Our region has experienced some turbulent weather recently. Two nor’easters within days of each other have slammed Philadelphia and the surrounding counties with heavy rain and snow. As a result, there were numerous car accidents due to the snow, ice and precipitation on the roads. Many cars slid off the road and crashed into other cars on the road, and school buses slid off the streets and ended up in ditches.
Liability in Winter Car Accidents in Philadelphia
Even though the wintry road conditions contributed to many Philadelphia car accidents, it does not mean that no one is at fault. Many drivers are surprised to find out that they may still be at fault if they caused a Philadelphia car accident during wintry road conditions.
Unfortunately, drivers cannot always blame the weather for car accidents. Pursuant to Pennsylvania car accident law, drivers have a duty to drive carefully and safely at all times. Consider the following example: It is snowing which causes the roads to be quite slippery. Driver A is in a hurry to get home and does not slow down for the road conditions. Rather than staying in one lane, Driver A changes lanes multiple times to pass the cars in front of him. The last time Driver A attempts to change lanes, he hits a patch of ice causing his car to spin out of control. As a result, Driver A hits Driver B in the adjacent lane. Even though the ice may have caused his car to slide, Driver A is still responsible because he was driving negligently, i.e., driving too fast for the road conditions. Drivers should know that when there is snow and ice, roads are slippery and may be dangerous. Drivers need to drive carefully, i.e., slow down due to the road conditions. Therefore, Driver A is still responsible for the car accident.
Multi-Vehicle Car Accidents in Philadelphia Due to Snow
Philadelphia car accidents due to slippery roads often involve multiple vehicles. Let’s continue to use the above example. After Driver A hits Driver B, his car continues to spin, travels into traffic coming from the opposite direction and hits Driver C’s car. Driver C’s car is then pushed to another lane and hits Driver D’s car. In such a case, Driver A is responsible for the multi-vehicle car accident. Even though Driver C’s car hits Driver D, Driver A is still responsible because Driver A’s negligent driving caused Driver C’s car to hit Driver D.
Financial Compensation in Multi-Vehicle Car Accidents Due to Snow
If one driver is responsible for a multi-vehicle car accident in Philadelphia, a question injured victims may have is will there be enough insurance coverage to financially compensate all of the injured parties? The answer is it depends on the amount of coverage of the at-fault driver and the severity of the victims’ injuries. Using the above multi-vehicle example, let’s assume Driver A, the at-fault driver, has liability coverage of $100,000/$300,000. This means that the insurance company will pay up to $100,000 per person and $300,000 for the entire accident. Drivers B and C both have damages totaling $100,000 each. In such a case they would receive $100,000. Therefore, the insurance company would pay victims a total of $200,000.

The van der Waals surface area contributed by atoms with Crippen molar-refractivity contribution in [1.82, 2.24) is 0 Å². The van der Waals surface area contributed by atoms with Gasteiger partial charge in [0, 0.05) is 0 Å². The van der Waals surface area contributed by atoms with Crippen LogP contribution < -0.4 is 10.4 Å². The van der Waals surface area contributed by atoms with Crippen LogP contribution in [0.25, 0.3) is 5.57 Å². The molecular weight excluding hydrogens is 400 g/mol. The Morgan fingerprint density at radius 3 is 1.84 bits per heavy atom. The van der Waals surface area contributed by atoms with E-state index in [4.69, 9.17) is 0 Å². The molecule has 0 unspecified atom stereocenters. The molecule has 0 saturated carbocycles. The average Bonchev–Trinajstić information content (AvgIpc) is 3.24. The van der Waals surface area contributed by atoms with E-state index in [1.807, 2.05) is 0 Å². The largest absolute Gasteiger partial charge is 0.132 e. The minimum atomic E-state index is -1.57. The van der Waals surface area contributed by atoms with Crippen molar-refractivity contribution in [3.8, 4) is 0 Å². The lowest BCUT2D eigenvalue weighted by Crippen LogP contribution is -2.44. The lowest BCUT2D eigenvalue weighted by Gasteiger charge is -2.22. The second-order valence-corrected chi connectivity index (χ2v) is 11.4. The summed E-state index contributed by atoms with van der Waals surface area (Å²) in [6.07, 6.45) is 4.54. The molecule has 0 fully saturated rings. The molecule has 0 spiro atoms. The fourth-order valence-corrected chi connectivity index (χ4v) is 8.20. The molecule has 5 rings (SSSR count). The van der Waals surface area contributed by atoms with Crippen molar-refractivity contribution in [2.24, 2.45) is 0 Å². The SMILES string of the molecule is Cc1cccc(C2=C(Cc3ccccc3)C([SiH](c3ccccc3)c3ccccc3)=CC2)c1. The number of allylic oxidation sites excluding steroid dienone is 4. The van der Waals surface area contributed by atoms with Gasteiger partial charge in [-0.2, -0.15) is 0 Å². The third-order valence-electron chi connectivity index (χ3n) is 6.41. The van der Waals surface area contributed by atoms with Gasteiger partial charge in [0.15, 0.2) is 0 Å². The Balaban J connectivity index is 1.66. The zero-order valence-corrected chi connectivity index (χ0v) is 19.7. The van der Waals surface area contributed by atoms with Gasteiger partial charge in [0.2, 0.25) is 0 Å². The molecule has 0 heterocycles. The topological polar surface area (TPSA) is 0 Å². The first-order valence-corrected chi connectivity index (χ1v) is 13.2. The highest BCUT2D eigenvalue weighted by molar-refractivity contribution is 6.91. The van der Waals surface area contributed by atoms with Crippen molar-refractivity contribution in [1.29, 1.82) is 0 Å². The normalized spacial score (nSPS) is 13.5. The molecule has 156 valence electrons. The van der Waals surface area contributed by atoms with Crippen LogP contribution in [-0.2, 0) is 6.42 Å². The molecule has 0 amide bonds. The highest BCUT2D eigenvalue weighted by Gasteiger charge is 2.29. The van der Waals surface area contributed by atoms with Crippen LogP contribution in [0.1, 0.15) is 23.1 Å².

What happens if a victim’s damage amount is greater than the at-fault driver’s liability coverage? Let’s change one fact in the above example. Instead of $100,000 in damages, Driver B’s damages total $200,000. In such a case, Driver B will still receive $100,000 from Driver A. Does that mean Driver B is out of luck and cannot recover for the other $100,000 of his damages? Not necessarily, Driver B’s own policy might provide coverage for the other $100,000.
If Driver B has UIM (Underinsured Motorist) coverage, Driver B can file a claim with his own insurance company to recover the remaining damages, up to the amount of coverage purchased. UIM coverage comes into play when the at-fault driver’s liability coverage is not enough to compensate a victim’s damages. Continuing with the same above example, if Driver B has $100,000 in UIM coverage, then he may file a claim to recover the $100,000. Driver B would be fully compensated for his injuries and damages. However, if Driver B does not have UIM coverage, then he will not be fully compensated because he is only able to recover $100,000 from the at-fault driver.
For a detailed discussion of UIM, see Philadelphia Car Accidents – What is Underinsured Motorist/Uninsured Motorist (UIM/UM) Coverage?
Help from a Philadelphia Car Accident Lawyer After a Philadelphia Car Accident
If you or a loved one was involved in a car accident due to snowy or icy road conditions, call Jordan Namerow, Esq. to schedule an initial consultation. Mr. Namerow always offers FREE initial consultations and has helped numerous Philadelphia car accident victims. 215.985.0777